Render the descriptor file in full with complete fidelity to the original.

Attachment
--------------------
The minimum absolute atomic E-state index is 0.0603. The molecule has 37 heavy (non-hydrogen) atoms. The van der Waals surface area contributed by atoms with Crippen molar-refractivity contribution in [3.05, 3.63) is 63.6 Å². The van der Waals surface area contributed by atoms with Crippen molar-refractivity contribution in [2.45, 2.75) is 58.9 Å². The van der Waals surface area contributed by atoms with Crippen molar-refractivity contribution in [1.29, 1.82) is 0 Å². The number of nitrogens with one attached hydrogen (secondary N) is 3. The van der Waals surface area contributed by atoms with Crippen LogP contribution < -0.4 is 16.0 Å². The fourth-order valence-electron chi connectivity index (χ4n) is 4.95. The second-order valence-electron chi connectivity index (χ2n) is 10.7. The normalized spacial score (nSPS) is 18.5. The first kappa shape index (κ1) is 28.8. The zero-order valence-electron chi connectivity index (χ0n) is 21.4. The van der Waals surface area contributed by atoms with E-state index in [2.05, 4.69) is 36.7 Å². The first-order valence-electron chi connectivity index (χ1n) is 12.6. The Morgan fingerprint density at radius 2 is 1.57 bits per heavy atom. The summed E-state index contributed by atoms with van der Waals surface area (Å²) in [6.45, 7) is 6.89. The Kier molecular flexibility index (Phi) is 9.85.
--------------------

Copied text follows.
The minimum absolute atomic E-state index is 0.0603. The molecule has 37 heavy (non-hydrogen) atoms. The van der Waals surface area contributed by atoms with Crippen molar-refractivity contribution in [3.05, 3.63) is 63.6 Å². The van der Waals surface area contributed by atoms with Crippen molar-refractivity contribution in [2.45, 2.75) is 58.9 Å². The van der Waals surface area contributed by atoms with Crippen molar-refractivity contribution in [1.29, 1.82) is 0 Å². The number of nitrogens with one attached hydrogen (secondary N) is 3. The van der Waals surface area contributed by atoms with Crippen LogP contribution < -0.4 is 16.0 Å². The fourth-order valence-electron chi connectivity index (χ4n) is 4.95. The second-order valence-electron chi connectivity index (χ2n) is 10.7. The normalized spacial score (nSPS) is 18.5. The first kappa shape index (κ1) is 28.8. The zero-order valence-electron chi connectivity index (χ0n) is 21.4. The van der Waals surface area contributed by atoms with E-state index in [2.05, 4.69) is 36.7 Å². The first-order valence-electron chi connectivity index (χ1n) is 12.6. The Morgan fingerprint density at radius 2 is 1.57 bits per heavy atom. The summed E-state index contributed by atoms with van der Waals surface area (Å²) in [6.45, 7) is 6.89. The Kier molecular flexibility index (Phi) is 9.85.